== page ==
Investors in the City of London were cheered by record dividends of £67.8bn last year, according to research.
Dividend payments paid out by UK-based companies went up by nearly a fifth, or 19.4 per cent, providing shareholders with an increased annual return for the first time since 2008. Capita Registrars and Exchange Data International said it reflects the trend that many companies have growing cash piles despite the gloomy economic outlook.
London-based oil company BP scrapped its dividend payments in 2010 following the Deepwater Horizon disaster, but paid out once again in 2011 to help increase the overall figures.
Companies also began paying back some of the cash they had been holding to insulate themselves from the economic uncertainty, with “special dividend” payments quadrupling to provide the “icing on the cake” for investors.
Antofagasta, the South American copper miner, paid out £600m, while power generation firm International Power handed over £1.6bn to investors.
But even removing the BP pay out and companies releasing cash held as cushions to investors, most businesses increased payouts and underlying dividends went up by almost 13 per cent.
Investors can look forward to an even sweeter return in 2012, according to Capita’s predictions. It forecasts dividend payments will increase by 11 per cent to £75bn.
Vodafone is expected to pay out nearly a tenth of all dividends in 2012, taking over from Shell as the number one payer. The mobile phone group will pay £2bn at the start of February from money it received from selling its stake in the US’s Verizon Wireless, while it also recent won a tax case in India to add to its coffers.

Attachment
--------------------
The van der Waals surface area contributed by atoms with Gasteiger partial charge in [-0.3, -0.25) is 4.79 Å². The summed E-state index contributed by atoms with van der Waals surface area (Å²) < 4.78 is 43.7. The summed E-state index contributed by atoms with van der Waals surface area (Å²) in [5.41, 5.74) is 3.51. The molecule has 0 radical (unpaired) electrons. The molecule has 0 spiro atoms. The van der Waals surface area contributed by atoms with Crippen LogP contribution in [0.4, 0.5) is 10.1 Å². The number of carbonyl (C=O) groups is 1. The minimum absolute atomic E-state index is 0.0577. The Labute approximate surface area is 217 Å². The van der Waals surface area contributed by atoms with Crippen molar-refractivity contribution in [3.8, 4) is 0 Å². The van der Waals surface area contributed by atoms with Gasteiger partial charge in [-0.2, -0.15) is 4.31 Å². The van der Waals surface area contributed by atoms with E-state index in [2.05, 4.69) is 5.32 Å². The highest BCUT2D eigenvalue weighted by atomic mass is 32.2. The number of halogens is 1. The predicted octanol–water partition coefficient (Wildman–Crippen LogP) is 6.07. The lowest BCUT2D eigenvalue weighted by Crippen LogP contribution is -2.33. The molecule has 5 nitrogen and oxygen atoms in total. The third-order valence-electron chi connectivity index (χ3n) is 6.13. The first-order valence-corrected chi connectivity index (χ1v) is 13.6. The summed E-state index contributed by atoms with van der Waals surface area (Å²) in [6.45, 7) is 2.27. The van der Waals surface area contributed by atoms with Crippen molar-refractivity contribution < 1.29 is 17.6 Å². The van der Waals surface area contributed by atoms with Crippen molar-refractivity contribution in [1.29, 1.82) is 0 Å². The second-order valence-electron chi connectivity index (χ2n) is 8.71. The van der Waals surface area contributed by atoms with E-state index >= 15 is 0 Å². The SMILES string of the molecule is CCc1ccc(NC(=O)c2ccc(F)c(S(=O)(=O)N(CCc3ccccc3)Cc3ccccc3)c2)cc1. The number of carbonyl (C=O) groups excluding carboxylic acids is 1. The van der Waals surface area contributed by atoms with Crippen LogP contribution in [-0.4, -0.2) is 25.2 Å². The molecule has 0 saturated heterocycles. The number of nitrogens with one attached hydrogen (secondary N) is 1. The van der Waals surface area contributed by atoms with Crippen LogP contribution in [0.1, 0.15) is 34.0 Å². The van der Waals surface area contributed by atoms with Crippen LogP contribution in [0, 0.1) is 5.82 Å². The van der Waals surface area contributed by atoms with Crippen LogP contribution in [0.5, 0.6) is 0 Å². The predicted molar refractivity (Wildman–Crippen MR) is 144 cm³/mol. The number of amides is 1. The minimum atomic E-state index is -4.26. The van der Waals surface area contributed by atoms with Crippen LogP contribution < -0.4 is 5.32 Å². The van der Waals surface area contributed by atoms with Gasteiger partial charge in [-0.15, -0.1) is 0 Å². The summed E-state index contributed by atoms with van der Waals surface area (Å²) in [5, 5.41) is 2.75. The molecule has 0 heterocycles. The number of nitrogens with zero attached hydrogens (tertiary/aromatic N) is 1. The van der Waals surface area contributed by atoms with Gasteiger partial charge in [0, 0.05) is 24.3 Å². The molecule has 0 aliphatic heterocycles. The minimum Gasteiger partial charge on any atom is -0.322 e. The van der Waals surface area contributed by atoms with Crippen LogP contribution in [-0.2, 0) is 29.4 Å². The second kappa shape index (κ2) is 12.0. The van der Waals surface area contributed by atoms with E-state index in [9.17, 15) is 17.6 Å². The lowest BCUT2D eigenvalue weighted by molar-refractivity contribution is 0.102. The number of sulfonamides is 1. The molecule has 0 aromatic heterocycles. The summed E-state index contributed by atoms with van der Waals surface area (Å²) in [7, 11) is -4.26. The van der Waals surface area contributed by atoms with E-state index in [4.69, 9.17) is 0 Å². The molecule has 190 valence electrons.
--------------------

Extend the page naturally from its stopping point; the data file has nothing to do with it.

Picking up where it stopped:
Charles Cryer, the chief executive of Capita, said: “Record dividends are providing a real bright spot for investors against a very gloomy backdrop of crisis in the eurozone and a stalling economic recovery in the UK.
“We are optimistic dividends will make further progress in 2012, unless the eurozone sinks deeper towards collapse and leads companies to retrench at home.”
Next year’s average yield is predicted to be 4.4 per cent, making the stock market a more attractive proposition for investors than buying bonds or savings.
Cryer said: “Expanding dividends mean the yield on equities looks remarkably attractive at present, although there are clearly risks to capital in holding shares, as with many other comparable asset classes.”